In what can only be described as paradigm-shattering research on drug prices, the Journal of the American Medical Association has officially recognized why drug prices skyrocket in America. Big pharma is granted a monopoly by the state which effectively eliminates their competition and allows them to charge any price they want — so they do.
The new paper, published on August 23, The High Cost of Prescription Drugs in the United States: Origins and Prospects for Reform, set out to “review the origins and effects of high drug prices in the US market and to consider policy options that could contain the cost of prescription drugs.”
What the paper’s authors, Harvard Medical School doctors Aaron Kesselheim and Jerry Avorn, and jurist Ameet Sarpatwari, found and subsequently admitted, shatters the very assertion that government regulation in the market is needed to keep medical care costs low. In fact, their findings were quite to the contrary.
According to the paper:
The most important factor that allows manufacturers to set high drug prices is market exclusivity, protected by monopoly rights awarded upon Food and Drug Administration approval and by patents.
Ref: The High Cost of Prescription Drugs in the United States Origins and Prospects for Reform. JAMA - The Journal of the American Medical Association (23 August 2016) | DOI: 10.1001/jama.2016.11237 (Open Access)
The increasing cost of prescription drugs in the United States has become a source of concern for patients, prescribers, payers, and policy makers.
To review the origins and effects of high drug prices in the US market and to consider policy options that could contain the cost of prescription drugs.
We reviewed the peer-reviewed medical and health policy literature from January 2005 to July 2016 for articles addressing the sources of drug prices in the United States, the justifications and consequences of high prices, and possible solutions.
Per capita prescription drug spending in the United States exceeds that in all other countries, largely driven by brand-name drug prices that have been increasing in recent years at rates far beyond the consumer price index. In 2013, per capita spending on prescription drugs was $858 compared with an average of $400 for 19 other industrialized nations. In the United States, prescription medications now comprise an estimated 17% of overall personal health care services. The most important factor that allows manufacturers to set high drug prices is market exclusivity, protected by monopoly rights awarded upon Food and Drug Administration approval and by patents. The availability of generic drugs after this exclusivity period is the main means of reducing prices in the United States, but access to them may be delayed by numerous business and legal strategies. The primary counterweight against excessive pricing during market exclusivity is the negotiating power of the payer, which is currently constrained by several factors, including the requirement that most government drug payment plans cover nearly all products. Another key contributor to drug spending is physician prescribing choices when comparable alternatives are available at different costs. Although prices are often justified by the high cost of drug development, there is no evidence of an association between research and development costs and prices; rather, prescription drugs are priced in the United States primarily on the basis of what the market will bear.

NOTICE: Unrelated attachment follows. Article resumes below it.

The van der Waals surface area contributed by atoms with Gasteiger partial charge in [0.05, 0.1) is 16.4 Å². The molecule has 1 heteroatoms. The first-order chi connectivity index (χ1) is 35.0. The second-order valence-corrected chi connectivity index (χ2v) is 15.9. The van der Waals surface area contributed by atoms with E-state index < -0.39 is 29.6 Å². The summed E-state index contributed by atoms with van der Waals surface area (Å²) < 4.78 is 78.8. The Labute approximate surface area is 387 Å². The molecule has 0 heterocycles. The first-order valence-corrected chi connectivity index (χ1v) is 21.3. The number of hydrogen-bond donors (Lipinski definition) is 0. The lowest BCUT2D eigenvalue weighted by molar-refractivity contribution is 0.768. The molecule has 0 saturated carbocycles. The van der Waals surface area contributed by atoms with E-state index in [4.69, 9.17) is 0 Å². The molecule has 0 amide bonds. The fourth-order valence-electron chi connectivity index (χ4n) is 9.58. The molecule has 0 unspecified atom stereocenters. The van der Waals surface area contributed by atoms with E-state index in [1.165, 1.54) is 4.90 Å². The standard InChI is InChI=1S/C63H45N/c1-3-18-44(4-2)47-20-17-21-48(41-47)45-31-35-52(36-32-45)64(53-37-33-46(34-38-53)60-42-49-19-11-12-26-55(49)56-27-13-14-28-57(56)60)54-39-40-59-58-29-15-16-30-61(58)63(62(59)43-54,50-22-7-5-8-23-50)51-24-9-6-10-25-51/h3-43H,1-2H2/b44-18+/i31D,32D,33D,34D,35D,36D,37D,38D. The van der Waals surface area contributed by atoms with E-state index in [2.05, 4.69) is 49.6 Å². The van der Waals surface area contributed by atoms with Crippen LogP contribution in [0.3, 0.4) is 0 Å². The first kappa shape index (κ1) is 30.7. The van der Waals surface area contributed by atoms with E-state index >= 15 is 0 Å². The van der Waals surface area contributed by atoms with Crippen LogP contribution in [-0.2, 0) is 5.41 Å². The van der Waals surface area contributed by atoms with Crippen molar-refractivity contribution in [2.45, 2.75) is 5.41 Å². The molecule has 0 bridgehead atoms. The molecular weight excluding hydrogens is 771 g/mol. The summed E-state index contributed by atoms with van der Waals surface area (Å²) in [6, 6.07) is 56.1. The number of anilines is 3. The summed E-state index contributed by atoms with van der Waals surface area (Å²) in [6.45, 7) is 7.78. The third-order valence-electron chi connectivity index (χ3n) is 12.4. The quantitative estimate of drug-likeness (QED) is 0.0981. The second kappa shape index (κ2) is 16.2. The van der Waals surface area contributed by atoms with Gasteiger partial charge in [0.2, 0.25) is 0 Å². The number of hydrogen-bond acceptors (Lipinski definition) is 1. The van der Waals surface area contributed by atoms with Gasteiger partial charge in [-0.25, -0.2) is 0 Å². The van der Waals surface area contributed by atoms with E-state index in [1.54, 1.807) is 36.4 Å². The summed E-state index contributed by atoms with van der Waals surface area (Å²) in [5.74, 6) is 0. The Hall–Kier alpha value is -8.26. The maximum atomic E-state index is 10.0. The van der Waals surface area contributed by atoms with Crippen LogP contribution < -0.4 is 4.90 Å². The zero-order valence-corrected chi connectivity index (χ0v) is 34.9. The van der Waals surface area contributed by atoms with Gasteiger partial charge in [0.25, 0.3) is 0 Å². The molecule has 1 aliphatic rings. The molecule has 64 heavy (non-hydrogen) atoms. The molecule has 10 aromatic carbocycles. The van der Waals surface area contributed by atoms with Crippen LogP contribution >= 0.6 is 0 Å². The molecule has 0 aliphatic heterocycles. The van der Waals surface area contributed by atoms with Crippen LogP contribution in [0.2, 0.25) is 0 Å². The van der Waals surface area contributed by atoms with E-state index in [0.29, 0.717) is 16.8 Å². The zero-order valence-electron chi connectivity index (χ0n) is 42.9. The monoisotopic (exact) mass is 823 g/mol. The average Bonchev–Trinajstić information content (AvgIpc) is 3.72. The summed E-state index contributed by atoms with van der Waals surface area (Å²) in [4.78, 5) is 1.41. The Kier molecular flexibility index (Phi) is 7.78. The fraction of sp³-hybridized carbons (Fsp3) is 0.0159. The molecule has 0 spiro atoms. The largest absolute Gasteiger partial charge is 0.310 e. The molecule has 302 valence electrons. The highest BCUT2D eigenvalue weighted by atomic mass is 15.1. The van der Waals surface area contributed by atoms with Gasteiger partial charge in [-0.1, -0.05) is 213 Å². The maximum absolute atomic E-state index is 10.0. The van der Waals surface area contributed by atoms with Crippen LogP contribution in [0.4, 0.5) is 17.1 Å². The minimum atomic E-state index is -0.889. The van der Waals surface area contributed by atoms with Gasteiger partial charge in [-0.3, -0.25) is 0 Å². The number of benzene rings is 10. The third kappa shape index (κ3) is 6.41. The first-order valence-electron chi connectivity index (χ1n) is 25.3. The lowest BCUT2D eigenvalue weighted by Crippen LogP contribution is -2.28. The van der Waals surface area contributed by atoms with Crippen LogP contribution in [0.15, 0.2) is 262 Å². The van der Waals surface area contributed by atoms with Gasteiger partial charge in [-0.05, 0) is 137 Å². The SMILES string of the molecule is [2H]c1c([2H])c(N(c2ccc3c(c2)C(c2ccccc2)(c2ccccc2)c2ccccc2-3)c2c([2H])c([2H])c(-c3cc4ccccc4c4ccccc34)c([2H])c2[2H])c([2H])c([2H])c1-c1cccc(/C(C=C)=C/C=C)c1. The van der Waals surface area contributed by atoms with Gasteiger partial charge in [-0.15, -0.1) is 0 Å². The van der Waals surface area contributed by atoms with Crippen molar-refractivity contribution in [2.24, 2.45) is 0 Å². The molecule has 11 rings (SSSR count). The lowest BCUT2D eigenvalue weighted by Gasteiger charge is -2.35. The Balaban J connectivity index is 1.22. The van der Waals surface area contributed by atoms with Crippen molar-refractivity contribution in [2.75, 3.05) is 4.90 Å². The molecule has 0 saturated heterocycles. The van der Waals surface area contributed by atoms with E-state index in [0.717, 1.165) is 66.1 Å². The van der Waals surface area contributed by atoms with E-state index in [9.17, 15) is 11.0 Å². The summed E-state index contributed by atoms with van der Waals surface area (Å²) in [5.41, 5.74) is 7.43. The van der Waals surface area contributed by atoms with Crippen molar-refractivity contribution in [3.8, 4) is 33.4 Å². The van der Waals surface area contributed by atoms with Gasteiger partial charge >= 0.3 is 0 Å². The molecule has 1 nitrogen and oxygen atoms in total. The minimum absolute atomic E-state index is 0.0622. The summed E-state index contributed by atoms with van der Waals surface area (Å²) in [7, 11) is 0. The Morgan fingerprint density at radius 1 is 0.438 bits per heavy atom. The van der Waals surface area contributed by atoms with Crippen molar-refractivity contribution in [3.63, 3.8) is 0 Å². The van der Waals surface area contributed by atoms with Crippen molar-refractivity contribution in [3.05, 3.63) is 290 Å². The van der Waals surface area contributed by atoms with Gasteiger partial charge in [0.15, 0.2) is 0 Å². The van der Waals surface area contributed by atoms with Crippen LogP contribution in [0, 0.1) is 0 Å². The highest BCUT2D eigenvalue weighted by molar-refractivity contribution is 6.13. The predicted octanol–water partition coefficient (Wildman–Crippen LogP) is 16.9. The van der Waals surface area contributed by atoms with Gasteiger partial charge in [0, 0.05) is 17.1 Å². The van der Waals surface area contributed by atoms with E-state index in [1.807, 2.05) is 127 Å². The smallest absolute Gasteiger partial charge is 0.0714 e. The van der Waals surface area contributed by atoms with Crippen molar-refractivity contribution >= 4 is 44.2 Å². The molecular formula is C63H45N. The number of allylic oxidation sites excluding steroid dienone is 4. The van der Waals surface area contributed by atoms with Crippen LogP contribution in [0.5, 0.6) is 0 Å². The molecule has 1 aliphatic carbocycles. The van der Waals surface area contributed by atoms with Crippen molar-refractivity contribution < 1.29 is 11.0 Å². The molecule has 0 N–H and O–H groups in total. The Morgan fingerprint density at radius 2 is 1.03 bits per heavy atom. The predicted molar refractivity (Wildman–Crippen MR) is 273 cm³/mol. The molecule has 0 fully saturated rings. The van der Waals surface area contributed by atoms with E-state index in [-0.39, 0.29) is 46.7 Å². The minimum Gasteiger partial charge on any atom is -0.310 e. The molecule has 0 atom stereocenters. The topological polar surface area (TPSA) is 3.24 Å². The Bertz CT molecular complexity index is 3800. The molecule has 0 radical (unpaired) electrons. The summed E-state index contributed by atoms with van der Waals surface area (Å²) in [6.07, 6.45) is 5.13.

Conclusions and Relevance
High drug prices are the result of the approach the United States has taken to granting government-protected monopolies to drug manufacturers, combined with coverage requirements imposed on government-funded drug benefits. The most realistic short-term strategies to address high prices include enforcing more stringent requirements for the award and extension of exclusivity rights; enhancing competition by ensuring timely generic drug availability; providing greater opportunities for meaningful price negotiation by governmental payers; generating more evidence about comparative cost-effectiveness of therapeutic alternatives; and more effectively educating patients, prescribers, payers, and policy makers about these choices.